Brownlow joins Stone, Redford as Film Award recipient

by Sam Lederer | 11/5/01 6:00am

Silent film legend Kevin Brownlow was honored by the College Friday night as he became the recipient of the Dartmouth Film Award. The ceremony took place in the Loew Auditorium in front of an audience of enthusiastic and avid admirers of film.

Past Dartmouth Film Award winners include Sean Penn, Oliver Stone and Robert Redford.

The ceremony commenced with a thoughtful introduction by Bill Pence, Director of the Hopkins Film Center. Sequences from many Brownlow films were then shown, including a moving 52-minute excerpt from the film "Hollywood: Hazards of the Game," based on Brownlow's book, "The Parade's Gone By." A clip from Abel Gance's "Napoleon" followed the award presentation.

The Pence introduction offered a personal aspect to the work of Brownlow. In 1965, while stationed in Paris with the Air Force, Pence met Brownlow over a discussion of Harold Lloyd. The two became devoted friends and Pence awarded Brownlow with the first Special Medallion at the 8th Telluride Film Festival in 1981. Commenting on the importance of Brownlow's work, Pence said, "I always have a copy of his book by my bedside. It is 'the bible' of the industry."

Each of the sequences was preceded by an introduction by Brownlow in which he expressed his feelings on the segments and offered anecdotes about their history.Brownlow was very grateful to receive such a stunning tribute saying, "It was great for me to see stuff that I haven't seen in 20 years and to observe the reaction of the audience. It just shows that these pictures work after all these years."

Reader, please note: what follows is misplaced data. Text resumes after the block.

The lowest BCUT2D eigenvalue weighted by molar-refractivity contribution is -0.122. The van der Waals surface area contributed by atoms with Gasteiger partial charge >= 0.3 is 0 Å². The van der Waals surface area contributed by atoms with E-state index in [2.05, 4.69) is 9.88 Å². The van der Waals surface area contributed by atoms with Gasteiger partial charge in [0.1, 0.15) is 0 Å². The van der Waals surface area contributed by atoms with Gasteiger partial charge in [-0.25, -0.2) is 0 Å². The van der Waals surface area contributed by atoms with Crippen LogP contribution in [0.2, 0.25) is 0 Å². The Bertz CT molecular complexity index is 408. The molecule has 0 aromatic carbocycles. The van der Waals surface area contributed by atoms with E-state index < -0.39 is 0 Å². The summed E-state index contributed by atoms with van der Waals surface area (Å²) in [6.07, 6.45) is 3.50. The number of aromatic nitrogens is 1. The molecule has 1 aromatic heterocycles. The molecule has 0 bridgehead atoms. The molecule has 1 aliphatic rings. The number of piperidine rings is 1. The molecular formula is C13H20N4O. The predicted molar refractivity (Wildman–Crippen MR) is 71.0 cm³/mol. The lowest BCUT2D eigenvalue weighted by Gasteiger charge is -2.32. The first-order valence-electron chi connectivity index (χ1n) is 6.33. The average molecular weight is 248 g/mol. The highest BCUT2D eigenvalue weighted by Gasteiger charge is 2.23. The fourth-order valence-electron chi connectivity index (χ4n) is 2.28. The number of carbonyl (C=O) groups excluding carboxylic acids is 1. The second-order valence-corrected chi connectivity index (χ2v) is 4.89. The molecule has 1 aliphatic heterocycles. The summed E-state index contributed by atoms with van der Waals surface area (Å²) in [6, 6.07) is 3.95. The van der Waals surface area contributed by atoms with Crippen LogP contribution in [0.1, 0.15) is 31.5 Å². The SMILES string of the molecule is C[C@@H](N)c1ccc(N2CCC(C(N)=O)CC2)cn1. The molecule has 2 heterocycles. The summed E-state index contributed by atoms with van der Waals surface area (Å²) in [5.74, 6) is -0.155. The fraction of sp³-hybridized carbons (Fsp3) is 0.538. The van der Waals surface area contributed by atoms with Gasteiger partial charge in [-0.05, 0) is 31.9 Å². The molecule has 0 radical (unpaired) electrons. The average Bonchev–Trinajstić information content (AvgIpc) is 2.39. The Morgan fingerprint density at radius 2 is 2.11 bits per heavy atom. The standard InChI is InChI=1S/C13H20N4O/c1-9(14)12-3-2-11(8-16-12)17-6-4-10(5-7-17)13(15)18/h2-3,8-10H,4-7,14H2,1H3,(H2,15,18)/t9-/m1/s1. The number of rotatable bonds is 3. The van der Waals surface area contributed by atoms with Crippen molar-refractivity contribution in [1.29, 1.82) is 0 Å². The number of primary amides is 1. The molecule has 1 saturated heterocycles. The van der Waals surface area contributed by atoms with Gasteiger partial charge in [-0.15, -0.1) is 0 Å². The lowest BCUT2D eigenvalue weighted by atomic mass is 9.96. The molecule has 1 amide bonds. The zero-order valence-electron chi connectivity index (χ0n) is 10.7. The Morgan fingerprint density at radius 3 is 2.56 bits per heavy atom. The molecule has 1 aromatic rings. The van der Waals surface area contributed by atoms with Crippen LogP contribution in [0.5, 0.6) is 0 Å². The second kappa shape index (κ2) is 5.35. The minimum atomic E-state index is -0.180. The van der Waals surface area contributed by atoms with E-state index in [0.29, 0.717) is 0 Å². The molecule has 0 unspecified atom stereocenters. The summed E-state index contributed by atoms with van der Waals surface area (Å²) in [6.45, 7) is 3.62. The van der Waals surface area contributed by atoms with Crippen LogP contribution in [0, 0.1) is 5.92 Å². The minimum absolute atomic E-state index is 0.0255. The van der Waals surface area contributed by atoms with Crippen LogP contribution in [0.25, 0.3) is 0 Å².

This tribute was a special one for the College, as it was the first time all media formats such as DVD, VHS and reels were used in conjunction. The first clip shown was from 1963's "It Happened Here," which posited the German occupation of London after their victory in World War II. The realism of the film is astonishing.

It also carries a mocking tone of the Germans through their portrayal as flippant tourists. Equally interesting was Brownlow's use of depth in juxtaposing Buckingham Palace with German literature to magnify the response in the observer.

The "Hollywood" segment was the highlight of the evening, as it showcased Brownlow's skill as a documenter and historian of silent film. The sequence on stuntmen featured interviews with silent legends Harvey Parry, Byron Haskin and Dick Grace. The segment powerfully exposed the dangerous lives of early silent film stuntmen through clips from films like "Devil Horse" (1926) and "Play Safe" (1923).

This excessive supply of individuals vying for stunt jobs, coupled with the lack of modern techniques, such as back projection, created an industry in which men frequently risked their lives to make a dollar. A particularly shocking event occurred on the set of "Trail of '98" when four stuntmen died during the shooting of one scene and only two bodies were recovered.

The genius of Charlie Chaplin was showcased next in an eight-minute clip from "Unknown Chaplin." The film opened with Chaplin's taking of the simplest of objects, a wooden stick, and making it into an extremely humorous and witty sequence.

Following the award presentation, the famous final scene from Brownlow's restoration of "Napoleon" was shown in an attempt to recreate the original triptych format.

Due to the five-hour length of the film and the short fragment of the leader's history it recounted, Gance was confronted with the problem of compensating for the film's inadequacies in the final scene.

The emotional nature of the scene, with many chants of French rallying songs and speeches by Napoleon, culminates in the image of Bonaparte atop an Italian mountain. Gance, to get the desired response, ingeniously used the image of an eagle leading the Grand Army to represent the greatness and austere of Napoleon and his nation.

The concluding question and answer session with the audience demonstrated Brownlow's abilities as both a film historian and an orator.

Following the segment, Pence commented on Brownlow's unparalleled importance in the industry, "He simply has no peer in this particular field. What Walt Disney was to animation, what Robert DeNiro was to acting, Kevin Brownlow is to film preservation."